Ana Kasparian defends Alexandria Ocasio-Cortez against critics of her views on procreation in the face of climate change

By Nina Steele 

Ana KasparianWhen I wrote about Alexandria Ocasio-Cortez asking a legitimate question about procreation in the face of climate change, I mentioned her courage for asking that question in the first place. Population growth is an issue most politicians would rather not touch, because of the potential backlash. It’s not a coincidence that most, if not all politicians, are keen to be photographed kissing babies. Being seen as a defender of the traditional idea of the family is a big deal for politicians, and seen as a potential vote winner.

Very few politicians can get away with asking uncomfortable questions about procreation, and Alexandria Ocasio-Cortez is one of those politicians. Her popularity is such that, she can get away with pretty much anything, as far as her supporters are concerned. Even though her intervention was widely reported at the time, there was no major backlash, apart from some predictable voices on the right.

One of those voices is that of Abby Huntsman, who, as a mother of one and who also happens to be expecting twins, interpreted Ocasio-Cortez intervention as a question that is asking about “doing away with the human race”. That’s of course not what Ocasio-Cortez was asking. She was specifically addressing the worries that some millennials have, about the kind of future that awaits any child they may have.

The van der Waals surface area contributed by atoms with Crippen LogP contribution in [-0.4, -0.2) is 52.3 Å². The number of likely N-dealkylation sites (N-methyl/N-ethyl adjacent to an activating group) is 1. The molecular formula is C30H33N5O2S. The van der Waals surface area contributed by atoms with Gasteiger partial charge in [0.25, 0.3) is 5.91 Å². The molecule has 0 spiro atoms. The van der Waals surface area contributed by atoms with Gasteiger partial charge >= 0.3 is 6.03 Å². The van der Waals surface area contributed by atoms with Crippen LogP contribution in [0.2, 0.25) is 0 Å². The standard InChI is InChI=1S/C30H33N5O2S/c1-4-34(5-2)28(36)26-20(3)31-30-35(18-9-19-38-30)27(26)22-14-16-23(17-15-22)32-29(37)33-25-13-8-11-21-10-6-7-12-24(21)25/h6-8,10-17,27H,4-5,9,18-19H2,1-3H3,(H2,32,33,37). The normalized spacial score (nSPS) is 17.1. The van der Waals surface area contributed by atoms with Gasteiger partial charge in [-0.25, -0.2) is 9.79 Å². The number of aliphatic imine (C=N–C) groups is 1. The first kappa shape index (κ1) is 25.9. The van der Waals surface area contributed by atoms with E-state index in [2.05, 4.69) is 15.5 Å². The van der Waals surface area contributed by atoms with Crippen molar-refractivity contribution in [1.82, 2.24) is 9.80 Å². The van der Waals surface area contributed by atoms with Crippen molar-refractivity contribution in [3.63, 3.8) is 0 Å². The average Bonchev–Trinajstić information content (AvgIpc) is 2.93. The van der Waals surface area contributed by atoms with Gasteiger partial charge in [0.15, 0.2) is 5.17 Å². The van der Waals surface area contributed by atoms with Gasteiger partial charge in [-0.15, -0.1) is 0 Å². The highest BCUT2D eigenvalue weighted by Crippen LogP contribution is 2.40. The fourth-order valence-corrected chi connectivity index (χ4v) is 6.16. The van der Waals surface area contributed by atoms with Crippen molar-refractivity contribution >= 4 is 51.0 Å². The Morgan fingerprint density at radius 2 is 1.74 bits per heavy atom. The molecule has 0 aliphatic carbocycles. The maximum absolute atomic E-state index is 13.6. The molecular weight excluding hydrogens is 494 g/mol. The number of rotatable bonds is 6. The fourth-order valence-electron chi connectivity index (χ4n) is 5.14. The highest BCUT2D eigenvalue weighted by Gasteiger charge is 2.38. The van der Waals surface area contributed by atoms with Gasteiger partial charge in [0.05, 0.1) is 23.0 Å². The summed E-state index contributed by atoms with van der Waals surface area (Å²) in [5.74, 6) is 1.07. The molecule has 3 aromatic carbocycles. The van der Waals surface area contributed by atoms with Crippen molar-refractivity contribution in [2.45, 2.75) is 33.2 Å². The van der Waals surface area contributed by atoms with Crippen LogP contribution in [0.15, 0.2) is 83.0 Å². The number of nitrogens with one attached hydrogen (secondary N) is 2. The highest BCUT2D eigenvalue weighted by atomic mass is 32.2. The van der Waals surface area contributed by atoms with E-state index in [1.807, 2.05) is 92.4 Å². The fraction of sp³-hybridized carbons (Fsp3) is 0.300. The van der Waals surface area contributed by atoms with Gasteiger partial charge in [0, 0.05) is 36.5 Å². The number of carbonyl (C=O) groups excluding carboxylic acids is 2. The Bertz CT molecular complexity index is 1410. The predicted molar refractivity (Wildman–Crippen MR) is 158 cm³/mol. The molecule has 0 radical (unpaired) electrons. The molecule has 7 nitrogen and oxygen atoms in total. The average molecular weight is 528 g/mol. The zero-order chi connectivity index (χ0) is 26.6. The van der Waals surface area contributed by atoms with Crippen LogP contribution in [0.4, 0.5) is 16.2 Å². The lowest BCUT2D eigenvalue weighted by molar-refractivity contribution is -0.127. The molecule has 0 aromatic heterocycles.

Ana Kasparian, co-host of the online news show The Young Turks, herself a millennial (she is 32), came to Ocasio-Cortez defence. As a married woman, who is currently living happily childfree, she said: “I think about climate change. Today’s unbearable and seemingly endless political divisiveness. The cost of college. The cost of childcare. Income inequality, and a host of other issues that convinced me that my own child wouldn’t have a good life in today’s climate”. She goes on to say: “My instinct is to have kids. But instinct often clash with critical thinking. Is it moral to bring kids into a planet that’s suffering from extreme weather conditions, exacerbated by climate change? Is it moral to bring new life into the world, who would inevitably experience the near impossibility of upward economic mobility due to a rigged financial system”? She concludes her argument and defence of Ocasio-Cortez by saying: “You can call couples like me and my husband selfish, because going through all the trials and tribulations of today is already stressful enough for us. I can’t imagine what it would be like to be consistently and constantly worried about my own kids and what they’re going through”.

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